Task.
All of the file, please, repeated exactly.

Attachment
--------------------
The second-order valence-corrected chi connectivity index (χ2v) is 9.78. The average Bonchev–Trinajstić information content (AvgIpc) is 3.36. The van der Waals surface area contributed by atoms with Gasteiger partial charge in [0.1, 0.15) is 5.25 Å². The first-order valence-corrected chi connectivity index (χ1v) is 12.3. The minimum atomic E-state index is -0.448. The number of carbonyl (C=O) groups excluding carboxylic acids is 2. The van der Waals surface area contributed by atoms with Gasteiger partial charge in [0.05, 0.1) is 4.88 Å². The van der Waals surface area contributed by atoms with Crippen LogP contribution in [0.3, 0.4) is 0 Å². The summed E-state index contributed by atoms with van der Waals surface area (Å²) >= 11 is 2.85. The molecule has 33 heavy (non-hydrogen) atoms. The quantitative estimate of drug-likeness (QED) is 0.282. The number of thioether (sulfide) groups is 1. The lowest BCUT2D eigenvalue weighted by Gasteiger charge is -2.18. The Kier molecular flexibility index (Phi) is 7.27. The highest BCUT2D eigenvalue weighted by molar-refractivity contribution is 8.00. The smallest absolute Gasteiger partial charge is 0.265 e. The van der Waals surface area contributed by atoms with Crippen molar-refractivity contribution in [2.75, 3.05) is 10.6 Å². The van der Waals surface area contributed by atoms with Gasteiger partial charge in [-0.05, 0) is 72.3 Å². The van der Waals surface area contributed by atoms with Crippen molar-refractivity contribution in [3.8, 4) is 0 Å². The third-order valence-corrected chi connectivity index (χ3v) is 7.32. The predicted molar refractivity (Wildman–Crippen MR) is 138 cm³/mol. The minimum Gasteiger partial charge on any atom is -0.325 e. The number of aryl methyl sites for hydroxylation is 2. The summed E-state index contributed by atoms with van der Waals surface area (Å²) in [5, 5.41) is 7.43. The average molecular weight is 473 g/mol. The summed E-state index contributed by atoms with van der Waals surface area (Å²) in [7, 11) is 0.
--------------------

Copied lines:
The second-order valence-corrected chi connectivity index (χ2v) is 9.78. The average Bonchev–Trinajstić information content (AvgIpc) is 3.36. The van der Waals surface area contributed by atoms with Gasteiger partial charge in [0.1, 0.15) is 5.25 Å². The first-order valence-corrected chi connectivity index (χ1v) is 12.3. The minimum atomic E-state index is -0.448. The number of carbonyl (C=O) groups excluding carboxylic acids is 2. The van der Waals surface area contributed by atoms with Gasteiger partial charge in [0.05, 0.1) is 4.88 Å². The van der Waals surface area contributed by atoms with Crippen LogP contribution in [0.3, 0.4) is 0 Å². The summed E-state index contributed by atoms with van der Waals surface area (Å²) >= 11 is 2.85. The molecule has 33 heavy (non-hydrogen) atoms. The quantitative estimate of drug-likeness (QED) is 0.282. The number of thioether (sulfide) groups is 1. The lowest BCUT2D eigenvalue weighted by Gasteiger charge is -2.18. The Kier molecular flexibility index (Phi) is 7.27. The highest BCUT2D eigenvalue weighted by molar-refractivity contribution is 8.00. The smallest absolute Gasteiger partial charge is 0.265 e. The van der Waals surface area contributed by atoms with Crippen molar-refractivity contribution in [2.75, 3.05) is 10.6 Å². The van der Waals surface area contributed by atoms with Gasteiger partial charge in [-0.05, 0) is 72.3 Å². The van der Waals surface area contributed by atoms with Crippen molar-refractivity contribution in [3.8, 4) is 0 Å². The third-order valence-corrected chi connectivity index (χ3v) is 7.32. The predicted molar refractivity (Wildman–Crippen MR) is 138 cm³/mol. The minimum Gasteiger partial charge on any atom is -0.325 e. The number of aryl methyl sites for hydroxylation is 2. The summed E-state index contributed by atoms with van der Waals surface area (Å²) in [5, 5.41) is 7.43. The average molecular weight is 473 g/mol. The summed E-state index contributed by atoms with van der Waals surface area (Å²) in [7, 11) is 0.